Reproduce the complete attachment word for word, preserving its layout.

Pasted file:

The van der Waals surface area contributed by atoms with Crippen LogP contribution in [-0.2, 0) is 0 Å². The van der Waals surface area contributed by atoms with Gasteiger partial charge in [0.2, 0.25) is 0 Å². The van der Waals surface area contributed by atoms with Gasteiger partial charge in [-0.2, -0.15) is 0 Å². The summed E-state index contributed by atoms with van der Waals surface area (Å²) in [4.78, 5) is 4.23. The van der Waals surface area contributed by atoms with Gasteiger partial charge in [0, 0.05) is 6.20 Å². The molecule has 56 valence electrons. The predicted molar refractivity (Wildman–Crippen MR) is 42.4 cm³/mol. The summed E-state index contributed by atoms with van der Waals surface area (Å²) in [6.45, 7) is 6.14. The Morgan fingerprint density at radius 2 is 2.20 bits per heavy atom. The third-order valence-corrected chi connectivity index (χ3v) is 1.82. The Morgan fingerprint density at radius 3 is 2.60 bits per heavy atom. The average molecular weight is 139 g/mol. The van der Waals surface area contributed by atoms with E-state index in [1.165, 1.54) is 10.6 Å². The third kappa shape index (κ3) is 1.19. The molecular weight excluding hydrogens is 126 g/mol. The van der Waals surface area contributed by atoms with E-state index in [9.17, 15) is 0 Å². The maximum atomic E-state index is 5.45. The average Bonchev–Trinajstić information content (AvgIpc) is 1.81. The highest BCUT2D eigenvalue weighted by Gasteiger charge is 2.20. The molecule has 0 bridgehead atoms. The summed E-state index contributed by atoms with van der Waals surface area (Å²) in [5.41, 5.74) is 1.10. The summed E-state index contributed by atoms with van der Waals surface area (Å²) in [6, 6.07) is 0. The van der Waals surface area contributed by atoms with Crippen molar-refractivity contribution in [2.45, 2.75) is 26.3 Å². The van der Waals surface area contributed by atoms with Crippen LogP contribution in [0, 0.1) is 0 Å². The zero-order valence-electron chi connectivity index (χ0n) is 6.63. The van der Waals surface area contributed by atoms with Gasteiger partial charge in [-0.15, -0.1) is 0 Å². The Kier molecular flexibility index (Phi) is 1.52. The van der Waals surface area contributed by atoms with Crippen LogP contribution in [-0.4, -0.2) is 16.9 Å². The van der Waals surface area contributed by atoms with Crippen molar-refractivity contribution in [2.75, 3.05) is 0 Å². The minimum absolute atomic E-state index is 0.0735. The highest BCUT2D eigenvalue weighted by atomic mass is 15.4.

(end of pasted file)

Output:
The van der Waals surface area contributed by atoms with Crippen LogP contribution in [-0.2, 0) is 0 Å². The van der Waals surface area contributed by atoms with Gasteiger partial charge in [0.2, 0.25) is 0 Å². The van der Waals surface area contributed by atoms with Gasteiger partial charge in [-0.2, -0.15) is 0 Å². The summed E-state index contributed by atoms with van der Waals surface area (Å²) in [4.78, 5) is 4.23. The van der Waals surface area contributed by atoms with Gasteiger partial charge in [0, 0.05) is 6.20 Å². The molecule has 56 valence electrons. The predicted molar refractivity (Wildman–Crippen MR) is 42.4 cm³/mol. The summed E-state index contributed by atoms with van der Waals surface area (Å²) in [6.45, 7) is 6.14. The Morgan fingerprint density at radius 2 is 2.20 bits per heavy atom. The third-order valence-corrected chi connectivity index (χ3v) is 1.82. The Morgan fingerprint density at radius 3 is 2.60 bits per heavy atom. The average molecular weight is 139 g/mol. The van der Waals surface area contributed by atoms with E-state index in [1.165, 1.54) is 10.6 Å². The third kappa shape index (κ3) is 1.19. The molecular weight excluding hydrogens is 126 g/mol. The van der Waals surface area contributed by atoms with E-state index in [9.17, 15) is 0 Å². The maximum atomic E-state index is 5.45. The average Bonchev–Trinajstić information content (AvgIpc) is 1.81. The highest BCUT2D eigenvalue weighted by Gasteiger charge is 2.20. The molecule has 0 bridgehead atoms. The summed E-state index contributed by atoms with van der Waals surface area (Å²) in [5.41, 5.74) is 1.10. The summed E-state index contributed by atoms with van der Waals surface area (Å²) in [6, 6.07) is 0. The van der Waals surface area contributed by atoms with Crippen molar-refractivity contribution in [2.45, 2.75) is 26.3 Å². The van der Waals surface area contributed by atoms with Crippen LogP contribution in [0, 0.1) is 0 Å². The zero-order valence-electron chi connectivity index (χ0n) is 6.63. The van der Waals surface area contributed by atoms with Gasteiger partial charge in [-0.15, -0.1) is 0 Å². The Kier molecular flexibility index (Phi) is 1.52. The van der Waals surface area contributed by atoms with Crippen LogP contribution in [-0.4, -0.2) is 16.9 Å². The van der Waals surface area contributed by atoms with Crippen molar-refractivity contribution in [2.75, 3.05) is 0 Å². The minimum absolute atomic E-state index is 0.0735. The highest BCUT2D eigenvalue weighted by atomic mass is 15.4.